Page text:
"The distemper of these global times can be read in a wide variety of settings, where this new virulent anti-Americanism competes with historical antisemitism as a single explanation for the failures and delusions of entire nations," wrote Jim Hoagland. Indeed, the rise in anti-Americanism has been accompanied by an escalation in antisemitic manifestations, reinforcing the correlation between the two phenomena.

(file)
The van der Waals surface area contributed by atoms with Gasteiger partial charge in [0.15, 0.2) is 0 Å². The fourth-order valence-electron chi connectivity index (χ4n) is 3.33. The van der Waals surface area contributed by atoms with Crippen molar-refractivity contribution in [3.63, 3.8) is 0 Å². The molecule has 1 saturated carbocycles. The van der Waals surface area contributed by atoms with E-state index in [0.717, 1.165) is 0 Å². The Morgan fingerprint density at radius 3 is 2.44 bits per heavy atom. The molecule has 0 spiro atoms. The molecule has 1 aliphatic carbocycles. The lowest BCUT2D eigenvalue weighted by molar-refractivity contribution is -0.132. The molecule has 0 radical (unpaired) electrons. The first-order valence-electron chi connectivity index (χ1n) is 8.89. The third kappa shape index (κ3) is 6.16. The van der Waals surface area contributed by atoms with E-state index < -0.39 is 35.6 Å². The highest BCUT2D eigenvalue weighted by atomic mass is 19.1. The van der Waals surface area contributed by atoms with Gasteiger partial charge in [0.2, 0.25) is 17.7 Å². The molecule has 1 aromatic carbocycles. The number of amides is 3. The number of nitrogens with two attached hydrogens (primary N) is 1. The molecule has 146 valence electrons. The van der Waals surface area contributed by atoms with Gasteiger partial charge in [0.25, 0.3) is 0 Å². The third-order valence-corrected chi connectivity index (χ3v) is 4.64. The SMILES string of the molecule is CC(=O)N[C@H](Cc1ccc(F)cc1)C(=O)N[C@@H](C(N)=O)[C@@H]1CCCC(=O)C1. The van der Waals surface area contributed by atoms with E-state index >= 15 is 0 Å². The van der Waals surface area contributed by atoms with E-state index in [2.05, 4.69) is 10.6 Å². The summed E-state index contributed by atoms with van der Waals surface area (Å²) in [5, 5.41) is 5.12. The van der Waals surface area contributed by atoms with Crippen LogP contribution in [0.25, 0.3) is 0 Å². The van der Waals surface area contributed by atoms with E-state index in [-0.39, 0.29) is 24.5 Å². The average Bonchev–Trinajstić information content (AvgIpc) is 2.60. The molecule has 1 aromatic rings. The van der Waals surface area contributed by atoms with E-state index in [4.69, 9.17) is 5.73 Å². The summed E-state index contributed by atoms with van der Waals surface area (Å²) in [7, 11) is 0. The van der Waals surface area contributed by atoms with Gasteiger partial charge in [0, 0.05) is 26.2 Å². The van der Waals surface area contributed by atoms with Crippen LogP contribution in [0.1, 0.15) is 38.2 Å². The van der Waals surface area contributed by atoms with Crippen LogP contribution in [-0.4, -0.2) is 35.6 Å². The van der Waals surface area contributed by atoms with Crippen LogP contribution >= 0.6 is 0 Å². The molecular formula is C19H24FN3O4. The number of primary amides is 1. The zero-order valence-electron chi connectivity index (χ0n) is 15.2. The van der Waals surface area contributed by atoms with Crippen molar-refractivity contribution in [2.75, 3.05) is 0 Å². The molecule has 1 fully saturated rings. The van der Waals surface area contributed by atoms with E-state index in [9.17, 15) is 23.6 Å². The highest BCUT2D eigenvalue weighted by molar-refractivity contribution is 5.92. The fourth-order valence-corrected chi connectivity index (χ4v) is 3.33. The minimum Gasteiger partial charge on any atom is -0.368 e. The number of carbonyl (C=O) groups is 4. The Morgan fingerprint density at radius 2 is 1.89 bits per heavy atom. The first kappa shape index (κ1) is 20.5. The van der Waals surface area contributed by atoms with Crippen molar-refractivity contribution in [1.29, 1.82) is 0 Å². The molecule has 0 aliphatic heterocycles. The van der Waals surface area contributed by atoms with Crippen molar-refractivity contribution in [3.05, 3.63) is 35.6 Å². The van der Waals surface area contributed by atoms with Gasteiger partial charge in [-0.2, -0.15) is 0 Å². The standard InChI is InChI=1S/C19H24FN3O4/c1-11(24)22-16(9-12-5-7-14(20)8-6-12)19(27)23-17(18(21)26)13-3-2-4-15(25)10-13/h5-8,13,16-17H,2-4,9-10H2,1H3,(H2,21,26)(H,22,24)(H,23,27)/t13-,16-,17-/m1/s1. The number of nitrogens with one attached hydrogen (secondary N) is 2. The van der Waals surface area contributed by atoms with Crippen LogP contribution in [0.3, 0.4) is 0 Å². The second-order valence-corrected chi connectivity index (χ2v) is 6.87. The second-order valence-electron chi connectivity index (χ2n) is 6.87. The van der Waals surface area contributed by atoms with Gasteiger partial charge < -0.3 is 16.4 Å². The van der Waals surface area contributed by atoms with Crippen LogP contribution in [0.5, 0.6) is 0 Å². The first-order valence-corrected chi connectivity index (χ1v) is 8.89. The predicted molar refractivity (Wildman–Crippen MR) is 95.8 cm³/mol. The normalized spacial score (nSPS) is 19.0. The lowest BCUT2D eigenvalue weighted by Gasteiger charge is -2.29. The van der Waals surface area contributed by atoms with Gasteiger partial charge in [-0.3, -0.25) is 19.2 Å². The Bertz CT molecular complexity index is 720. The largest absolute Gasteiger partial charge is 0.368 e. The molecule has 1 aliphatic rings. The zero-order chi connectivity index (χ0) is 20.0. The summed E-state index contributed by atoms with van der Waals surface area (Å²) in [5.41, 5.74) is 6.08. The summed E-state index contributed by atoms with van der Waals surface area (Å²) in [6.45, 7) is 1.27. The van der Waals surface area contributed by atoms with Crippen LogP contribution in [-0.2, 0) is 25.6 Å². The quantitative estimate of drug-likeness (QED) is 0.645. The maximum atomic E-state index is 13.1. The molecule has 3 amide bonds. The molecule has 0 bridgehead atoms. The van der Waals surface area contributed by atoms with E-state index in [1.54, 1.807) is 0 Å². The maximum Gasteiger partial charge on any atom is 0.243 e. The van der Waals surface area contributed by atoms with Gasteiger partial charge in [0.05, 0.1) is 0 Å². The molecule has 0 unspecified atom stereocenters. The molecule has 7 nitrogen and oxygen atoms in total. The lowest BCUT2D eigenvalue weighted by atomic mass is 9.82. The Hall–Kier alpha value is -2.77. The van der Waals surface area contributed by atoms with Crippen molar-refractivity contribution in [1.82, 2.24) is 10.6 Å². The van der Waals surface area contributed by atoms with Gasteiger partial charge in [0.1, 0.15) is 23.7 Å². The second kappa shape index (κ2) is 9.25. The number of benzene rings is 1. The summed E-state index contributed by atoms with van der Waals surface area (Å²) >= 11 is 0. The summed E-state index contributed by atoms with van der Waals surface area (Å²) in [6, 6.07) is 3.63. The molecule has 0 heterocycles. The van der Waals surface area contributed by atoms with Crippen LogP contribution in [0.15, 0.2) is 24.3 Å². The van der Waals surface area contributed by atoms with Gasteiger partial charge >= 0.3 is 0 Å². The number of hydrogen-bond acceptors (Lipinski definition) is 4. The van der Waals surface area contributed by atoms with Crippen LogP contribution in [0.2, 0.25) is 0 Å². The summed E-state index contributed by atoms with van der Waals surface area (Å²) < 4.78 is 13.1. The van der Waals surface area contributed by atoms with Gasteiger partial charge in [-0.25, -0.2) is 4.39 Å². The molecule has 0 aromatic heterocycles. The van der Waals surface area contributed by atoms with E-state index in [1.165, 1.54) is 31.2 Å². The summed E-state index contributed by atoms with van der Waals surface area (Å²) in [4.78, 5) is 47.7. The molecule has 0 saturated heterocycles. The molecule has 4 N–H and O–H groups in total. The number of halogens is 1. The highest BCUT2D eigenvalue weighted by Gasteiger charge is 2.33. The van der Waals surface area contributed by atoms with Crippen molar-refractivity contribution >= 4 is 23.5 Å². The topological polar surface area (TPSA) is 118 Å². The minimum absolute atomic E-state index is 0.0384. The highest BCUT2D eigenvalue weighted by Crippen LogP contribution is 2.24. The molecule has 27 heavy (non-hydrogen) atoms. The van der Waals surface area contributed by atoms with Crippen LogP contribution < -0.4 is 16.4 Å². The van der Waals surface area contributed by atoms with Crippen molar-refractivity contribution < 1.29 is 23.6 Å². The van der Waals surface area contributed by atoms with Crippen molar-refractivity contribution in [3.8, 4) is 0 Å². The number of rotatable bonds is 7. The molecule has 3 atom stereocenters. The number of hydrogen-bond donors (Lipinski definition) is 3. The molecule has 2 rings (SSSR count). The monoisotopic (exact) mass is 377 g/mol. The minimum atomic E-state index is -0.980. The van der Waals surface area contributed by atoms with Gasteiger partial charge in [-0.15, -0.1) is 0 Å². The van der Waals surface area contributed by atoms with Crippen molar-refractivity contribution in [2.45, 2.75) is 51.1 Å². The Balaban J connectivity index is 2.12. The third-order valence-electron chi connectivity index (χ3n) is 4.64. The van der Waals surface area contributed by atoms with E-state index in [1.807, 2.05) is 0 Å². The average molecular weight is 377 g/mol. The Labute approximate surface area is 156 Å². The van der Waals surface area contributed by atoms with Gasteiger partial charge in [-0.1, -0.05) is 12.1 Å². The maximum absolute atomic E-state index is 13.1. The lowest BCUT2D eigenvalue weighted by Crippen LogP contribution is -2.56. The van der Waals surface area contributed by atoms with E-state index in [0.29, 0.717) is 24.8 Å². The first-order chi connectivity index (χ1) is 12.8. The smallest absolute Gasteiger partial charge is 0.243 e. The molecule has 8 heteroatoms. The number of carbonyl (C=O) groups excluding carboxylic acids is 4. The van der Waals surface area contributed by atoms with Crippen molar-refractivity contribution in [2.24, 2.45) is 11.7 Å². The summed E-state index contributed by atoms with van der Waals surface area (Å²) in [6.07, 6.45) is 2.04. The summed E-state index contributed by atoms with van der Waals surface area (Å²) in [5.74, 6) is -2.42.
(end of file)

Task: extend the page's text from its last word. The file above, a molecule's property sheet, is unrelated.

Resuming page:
Political developments in 2006 gave a further boost to Islamists in Arab countries. In January, the Muslim Brotherhood in Egypt won over 80 seats in Parliament becoming the biggest opposition party and Hamas won the parliamentary elections in the Palestinian Authority (PA); Hizballah emerged as the victor in the Second Lebanon War in July-August in the eyes of the greater Arab public (see General Analysis); Sunni and Shi`i Islamist clashes in Iraq curtailed any attempts to restore law and order; Bin Ladin and al-Zawahiri continued to release audio and video tapes encouraging martyrdom and jihad against the Jews and the Crusaders; and Iran intensified its involvement in the Arab-Israeli conflict. All these triggered an increase in antisemitic manifestations, which reached a peak during the Lebanon War, proving once again that they are closely linked to events in the Middle East. There was intensification in the employment of Holocaust metaphors to describe the situation in the PA and Israeli behavior, as well as in the use of antisemitic caricatures to convey the negative traits of Israel and Zionism. The affair of the caricatures of Prophet Muhammad published in the Danish daily Jyllands-Posten, as well as in other European papers in September 2005, reverberated in the Middle East at the beginning of 2006, triggering a chain of events: an international caricature contest on Holocaust themes announced by Iran in February which followed by an exhibition and a conference in December aimed at questioning the established narrative of the Holocaust and Zionist usage of it.